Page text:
*Beware; one bitter cucumber can spoil the entire jar of pickles. I had only one more left when I found a bitter one, so be diligent and taste all the ends [of what you cut off actually]. If one end is bitter, keep slicing bits off until only the sweet tasting part remains. Some cucumbers may have to be discarded altogether.
mid sized cucumbers [minimum 2, maximum 4 pounds]
2 heaping Tbsp salt
4 cups of water
4 stalks of fresh dill with heads
3-4 cloves of garlic
a thick slice of rye bread
• Add a heaping tablespoon of salt to 4 cups of water and bring to a boil.
• Let it cool for 5 minutes.
• Meanwhile wash the cucumbers, scrub them if necessary.
• Slice the ends off, making sure not to include bitter cucumbers*.
• Slice into them lengthwise in 3 places so they stay in one piece.
• Place half the dill and 2 cloves of garlic in the bottom of a clean jar.
• Layer the cucumbers standing upright.
• Add the remaining dill and garlic.
• If the jar is very large and there are more cucumbers, layer these on the top too.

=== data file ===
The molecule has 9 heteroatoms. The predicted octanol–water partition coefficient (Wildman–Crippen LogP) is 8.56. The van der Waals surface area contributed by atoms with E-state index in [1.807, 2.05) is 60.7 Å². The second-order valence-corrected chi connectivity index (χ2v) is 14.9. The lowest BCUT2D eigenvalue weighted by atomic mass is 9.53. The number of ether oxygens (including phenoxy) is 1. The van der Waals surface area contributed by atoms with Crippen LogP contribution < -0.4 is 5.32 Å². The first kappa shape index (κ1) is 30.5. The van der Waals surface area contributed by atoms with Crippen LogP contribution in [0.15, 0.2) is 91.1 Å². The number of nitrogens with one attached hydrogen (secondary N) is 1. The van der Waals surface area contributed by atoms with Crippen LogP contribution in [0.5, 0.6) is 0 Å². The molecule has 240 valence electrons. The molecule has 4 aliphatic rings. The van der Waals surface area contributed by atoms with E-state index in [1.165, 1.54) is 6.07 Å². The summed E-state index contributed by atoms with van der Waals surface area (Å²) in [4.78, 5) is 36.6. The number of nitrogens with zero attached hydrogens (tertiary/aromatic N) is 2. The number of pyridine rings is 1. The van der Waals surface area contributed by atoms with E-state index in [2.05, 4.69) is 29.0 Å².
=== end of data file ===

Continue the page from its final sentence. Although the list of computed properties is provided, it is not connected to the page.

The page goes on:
• Pour the salt water over the cucumbers and top with the bread.
• Make sure the bread is wetted.
• Retain the leftover brine for topping up later.
• Cover the jar with either cheesecloth or with a saucer to keep the bugs out.
• Place in the sun for several days.
• The water will turn cloudy during fermentation.
• Make sure the cucumbers are always submerged in brine; some brine will spill over during fermentation. When it does, top it up with the saved brine.
• If the weather remains good, the cucumbers will stop fermenting in about four days.
• Test before ending the fermentation process though.
• The pickles should be pleasantly sour and not too soft, giving a little resistance when bitten into.
• Discard the bread and remove the pickles and rinse them.
• Pack them into smaller jars and cover with the sieved fermentation water.
• Pickles will keep for 3 weeks in the refrigerator.